4 steps to prep for tax season

Woman who is learning how to prepare for tax season.

Tax season is upon us again, and this year there are some big changes. Use these strategies to help make your 2018 tax filing as stress-free as it can be.

1. Brush up on tax reform.

As you’ve probably heard, new tax reform went into effect on January 1, 2018. Here are some highlights:

  • Tax bracket income levels and tax rates changed—so your bracket and tax rate may be different now.
  • Standard deduction amounts were nearly doubled, but personal exemptions were eliminated.
  • Several deductions were capped, including state and local taxes, mortgage interest, and medical expenses.
  • The Affordable Care Act penalty for failure to buy health insurance was eliminated.

These are just a few of the changes that could impact your filing. Get the full list of changes.

2. Organize your tax forms and financial documents.

Start getting your tax-related forms and information pulled together, so everything’s organized in 1 spot when you’re ready to begin your return. Not sure what all to include? Here’s a starting list.

  • Social Security Numbers for you, your spouse, and your dependents
  • Wages and earnings statements like the Form W-2, W2G, 1099-R, and 1099-MISC
  • Interest and dividend income statements (Forms 1099-INT and 1099-DIV)
  • Your last year’s federal and state tax returns
  • Forms and information on any credits or deductions you’re eligible for (the IRS has a handy list)

3. Check your withholdings.

Remember those tax reforms we mentioned earlier? They also included updates to income-tax withholding tables—which means the amount your employer withheld from your paycheck for taxes may have changed.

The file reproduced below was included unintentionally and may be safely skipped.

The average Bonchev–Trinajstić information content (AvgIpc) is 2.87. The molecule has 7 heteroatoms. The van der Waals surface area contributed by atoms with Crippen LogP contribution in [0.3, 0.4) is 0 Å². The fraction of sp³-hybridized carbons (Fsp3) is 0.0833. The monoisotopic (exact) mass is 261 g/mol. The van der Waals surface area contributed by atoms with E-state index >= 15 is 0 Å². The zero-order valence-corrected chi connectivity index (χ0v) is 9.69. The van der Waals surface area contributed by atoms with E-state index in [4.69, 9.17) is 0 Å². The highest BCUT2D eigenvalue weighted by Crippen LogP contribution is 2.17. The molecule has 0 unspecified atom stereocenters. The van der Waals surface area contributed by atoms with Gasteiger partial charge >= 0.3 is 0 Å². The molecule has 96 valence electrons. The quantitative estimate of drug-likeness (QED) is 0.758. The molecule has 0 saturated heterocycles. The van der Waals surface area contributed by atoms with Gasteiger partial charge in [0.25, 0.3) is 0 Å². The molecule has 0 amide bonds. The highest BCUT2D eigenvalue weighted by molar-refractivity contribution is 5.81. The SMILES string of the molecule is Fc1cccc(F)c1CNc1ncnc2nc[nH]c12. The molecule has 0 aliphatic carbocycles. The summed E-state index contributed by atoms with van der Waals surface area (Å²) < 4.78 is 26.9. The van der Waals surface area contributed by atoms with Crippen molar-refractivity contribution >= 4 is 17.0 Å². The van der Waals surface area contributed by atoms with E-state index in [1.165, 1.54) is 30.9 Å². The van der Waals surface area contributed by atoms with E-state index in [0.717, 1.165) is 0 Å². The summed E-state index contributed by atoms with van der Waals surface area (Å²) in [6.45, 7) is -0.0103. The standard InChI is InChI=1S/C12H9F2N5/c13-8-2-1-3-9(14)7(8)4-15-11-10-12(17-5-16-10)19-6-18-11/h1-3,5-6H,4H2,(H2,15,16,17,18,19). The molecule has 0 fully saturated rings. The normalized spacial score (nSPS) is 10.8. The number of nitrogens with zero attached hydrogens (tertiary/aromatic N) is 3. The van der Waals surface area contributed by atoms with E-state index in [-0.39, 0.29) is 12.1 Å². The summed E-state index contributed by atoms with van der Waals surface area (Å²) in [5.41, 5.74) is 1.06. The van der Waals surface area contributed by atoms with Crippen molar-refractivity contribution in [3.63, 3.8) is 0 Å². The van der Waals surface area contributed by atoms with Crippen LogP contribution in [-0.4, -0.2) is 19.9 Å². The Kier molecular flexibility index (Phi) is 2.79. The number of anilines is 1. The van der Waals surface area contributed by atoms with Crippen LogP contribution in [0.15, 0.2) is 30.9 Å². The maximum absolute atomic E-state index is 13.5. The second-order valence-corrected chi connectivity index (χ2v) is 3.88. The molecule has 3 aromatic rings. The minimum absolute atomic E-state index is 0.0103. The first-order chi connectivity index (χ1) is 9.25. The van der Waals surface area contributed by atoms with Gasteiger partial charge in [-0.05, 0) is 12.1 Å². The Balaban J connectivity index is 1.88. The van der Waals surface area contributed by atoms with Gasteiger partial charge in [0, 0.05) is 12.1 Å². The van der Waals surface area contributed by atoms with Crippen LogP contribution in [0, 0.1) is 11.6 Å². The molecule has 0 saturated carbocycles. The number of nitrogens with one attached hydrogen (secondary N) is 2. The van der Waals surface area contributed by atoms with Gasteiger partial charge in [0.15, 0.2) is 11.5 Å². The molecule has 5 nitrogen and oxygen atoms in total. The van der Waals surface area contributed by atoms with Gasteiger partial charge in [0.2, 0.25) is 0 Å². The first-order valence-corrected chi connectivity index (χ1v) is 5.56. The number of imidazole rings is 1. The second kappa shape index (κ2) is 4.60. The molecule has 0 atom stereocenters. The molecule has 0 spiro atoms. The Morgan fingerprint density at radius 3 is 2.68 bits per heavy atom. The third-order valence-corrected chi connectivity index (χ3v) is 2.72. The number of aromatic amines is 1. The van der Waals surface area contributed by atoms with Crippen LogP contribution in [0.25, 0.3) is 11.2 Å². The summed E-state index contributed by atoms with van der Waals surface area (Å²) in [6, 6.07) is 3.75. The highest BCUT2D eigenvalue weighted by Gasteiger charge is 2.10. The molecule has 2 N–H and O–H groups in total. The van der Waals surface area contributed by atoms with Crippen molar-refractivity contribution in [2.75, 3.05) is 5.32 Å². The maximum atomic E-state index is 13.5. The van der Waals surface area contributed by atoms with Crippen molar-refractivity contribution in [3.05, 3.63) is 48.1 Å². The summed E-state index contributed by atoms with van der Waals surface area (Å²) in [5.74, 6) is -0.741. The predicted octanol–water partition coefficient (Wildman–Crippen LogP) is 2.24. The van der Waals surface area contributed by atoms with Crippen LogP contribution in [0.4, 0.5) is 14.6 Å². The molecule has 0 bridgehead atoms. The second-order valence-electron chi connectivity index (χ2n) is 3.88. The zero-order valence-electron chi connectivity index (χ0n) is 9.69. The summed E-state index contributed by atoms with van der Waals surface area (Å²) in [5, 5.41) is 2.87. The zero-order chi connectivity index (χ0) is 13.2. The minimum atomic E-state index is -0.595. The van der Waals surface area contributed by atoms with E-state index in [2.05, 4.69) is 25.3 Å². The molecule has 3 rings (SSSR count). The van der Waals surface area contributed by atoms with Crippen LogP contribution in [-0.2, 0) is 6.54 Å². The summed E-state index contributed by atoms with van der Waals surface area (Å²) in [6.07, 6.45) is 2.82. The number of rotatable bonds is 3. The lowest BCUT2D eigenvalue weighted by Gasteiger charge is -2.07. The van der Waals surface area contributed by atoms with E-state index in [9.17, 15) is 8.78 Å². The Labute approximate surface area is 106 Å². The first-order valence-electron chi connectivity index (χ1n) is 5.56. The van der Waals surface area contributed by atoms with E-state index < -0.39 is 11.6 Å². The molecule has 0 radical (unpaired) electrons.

The updates took effect in early 2018, so your taxes filed in 2019 will reflect any changes. You’ll want to check your withholdings to make sure you don’t have an unexpected tax bill. This IRS Withholding Calculator only takes a few minutes to complete and will help you determine if you need to make changes.

4. Use your retirement accounts to save on your taxes.

Contributing more to a retirement savings account lowers your taxable income, because you don’t pay taxes on those contributions up front. The lower your taxable income, the lower your tax bill might be. Plus, saving in an employer-sponsored retirement plan or IRA might make you eligible for the Saver’s Tax Credit, which could also lower your taxes. Learn more about maximizing your savings while minimizing your taxes.

More tips to get started:

  • Taxes are complicated, and everyone’s situation is a little different. Consult with your tax advisor before you make any final decisions.
  • Consider increasing your contributions to a retirement savings account.
    • If you have a Principal account through your employer, log in to increase your contributions.
    • Call 800-986-3343, option 2 to increase contributions to your Principal IRA. (Want to learn more about IRAs and how they might help lower your tax bill? Here's a refresher.)
  • Visit the IRS website for detailed information on when, where and how to file.

Investing involves risk, including possible loss of principal. No investment strategy, such as asset allocation or diversification, can guarantee a profit or protect against loss. 

The subject matter in this communication is educational only and provided with the understanding that Principal® is not rendering legal, accounting, or tax advice. You should consult with appropriate counsel or other advisors on all matters pertaining to legal, tax, or accounting obligations and requirements.

Insurance products and plan administrative services are provided by Principal Life Insurance Company. Principal Funds, Inc. is distributed by Principal Funds Distributor, Inc. Securities are offered through Principal Securities, Inc., 800-547-7754, Member SIPC. Principal Funds Distributor, Principal Securities and Principal Life are members of the Principal Financial Group® (Principal®), Des Moines, IA 50392. Certain investment options may not be available in all states or U.S. commonwealths.